Energetic take on Bennett’s scholarly story

The History Boys at the Crucible Theatre, Sheffield.'' The History boys with Matthew Kelly as Hector. Photo by Robert Day

The History Boys at the Crucible Theatre, Sheffield.'' The History boys with Matthew Kelly as Hector. Photo by Robert Day

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The History Boys

Crucible

Alan Bennett’s play about boys at a Sheffield school being schooled in how to pass university entrance exams by two very different teachers is given an energetic new production by Sheffield Theatres.

The pupils are used to conventional teaching, the exception being general studies with Hector, an impressive Matthew Kelly. His lively lessons are dominated by his obsession with learning poetry off by heart and a determination that the boys should make no practical use of his teaching.

The odiously ambitious headteacher, expertly portrayed by Nicholas Day, brings in historian Irwin (Edwin Thomas) to push up the number of boys who get into Oxbridge.

Conventional history teaching is represented by Mrs Lintott (Julia St John), who values precision and objectivity.

Irwin is challenging, cynically suggesting the boys take historical theories and turn them on their heads for effect, a trick he later uses as a TV historian. This fakery is brilliantly exposed when Irwin casually applies it to the Holocaust and has to apologise to the horrified parents of Jewish pupil Posner.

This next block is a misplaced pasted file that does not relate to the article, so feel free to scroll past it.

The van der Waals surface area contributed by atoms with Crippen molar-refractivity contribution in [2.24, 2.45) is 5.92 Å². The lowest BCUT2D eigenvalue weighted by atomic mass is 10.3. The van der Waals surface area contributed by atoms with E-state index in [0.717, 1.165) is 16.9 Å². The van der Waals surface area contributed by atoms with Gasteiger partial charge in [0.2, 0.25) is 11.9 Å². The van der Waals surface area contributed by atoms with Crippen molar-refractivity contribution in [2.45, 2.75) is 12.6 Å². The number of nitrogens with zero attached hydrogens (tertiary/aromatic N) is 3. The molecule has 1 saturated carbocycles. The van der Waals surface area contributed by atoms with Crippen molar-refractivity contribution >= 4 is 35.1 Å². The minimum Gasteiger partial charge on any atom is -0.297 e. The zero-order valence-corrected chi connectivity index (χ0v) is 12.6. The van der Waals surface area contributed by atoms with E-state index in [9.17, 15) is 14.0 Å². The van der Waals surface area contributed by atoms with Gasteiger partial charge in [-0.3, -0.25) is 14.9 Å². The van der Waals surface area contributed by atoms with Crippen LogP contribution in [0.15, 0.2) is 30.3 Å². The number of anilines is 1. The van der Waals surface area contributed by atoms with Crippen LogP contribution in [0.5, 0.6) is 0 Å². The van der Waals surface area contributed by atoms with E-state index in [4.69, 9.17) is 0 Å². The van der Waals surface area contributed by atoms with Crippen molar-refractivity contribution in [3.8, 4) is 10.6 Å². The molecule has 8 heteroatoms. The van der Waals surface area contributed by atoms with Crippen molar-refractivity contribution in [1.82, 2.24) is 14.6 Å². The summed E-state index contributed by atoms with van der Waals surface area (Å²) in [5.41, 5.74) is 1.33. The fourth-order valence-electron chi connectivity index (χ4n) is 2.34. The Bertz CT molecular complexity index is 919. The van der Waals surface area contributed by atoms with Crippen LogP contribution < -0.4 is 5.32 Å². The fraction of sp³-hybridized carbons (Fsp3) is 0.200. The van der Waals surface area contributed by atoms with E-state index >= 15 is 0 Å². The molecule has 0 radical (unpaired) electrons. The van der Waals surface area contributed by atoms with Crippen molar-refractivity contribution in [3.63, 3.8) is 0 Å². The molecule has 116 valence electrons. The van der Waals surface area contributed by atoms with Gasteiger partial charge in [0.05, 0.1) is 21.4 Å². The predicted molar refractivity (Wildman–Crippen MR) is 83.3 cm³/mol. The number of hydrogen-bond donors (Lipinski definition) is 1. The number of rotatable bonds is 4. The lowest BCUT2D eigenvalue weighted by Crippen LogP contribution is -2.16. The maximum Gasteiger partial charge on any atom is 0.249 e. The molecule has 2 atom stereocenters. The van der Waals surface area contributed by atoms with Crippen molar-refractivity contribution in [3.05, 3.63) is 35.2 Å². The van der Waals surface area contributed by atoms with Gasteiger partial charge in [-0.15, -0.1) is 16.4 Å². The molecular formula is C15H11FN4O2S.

Posner (Oliver Coopersmith) is small and innocent and in love with the over-confident and charismatic Dakin (Tom Rhys Harries). Both actors give their characters depth and credibility.

One striking theme looks at sexual abuse of the boys by Hector. The way that Bennett treats this sits very uncomfortably, following the Jimmy Savile scandal. Hector gives pupils lifts home on his motorbike - which roars across the set. He routinely fondles them and is spotted and temporarily disgraced.

This is discussed by the boys, who view it as an amusing eccentricity they put up with because of his inspirational teaching -- which takes place behind locked doors.

Undoubtedly this reflects how views have changed since the 1980s, when the play was set, but it still set my teeth on edge as it suggested no damage to anyone. Hector is portrayed as more innocent than the lads, who unsurprisingly have sex on their minds.

We see Dakin’s sexual conquest of headmaster’s secretary Fiona (Stacey Sampson) on her boss’s desk and see that Mr Day thinks it’s fine to grope her.

Michael Longhurst’s direction is clever and assured and Chloe Lamford’s set helped the action move along in an impressive production.

Julia Armstrong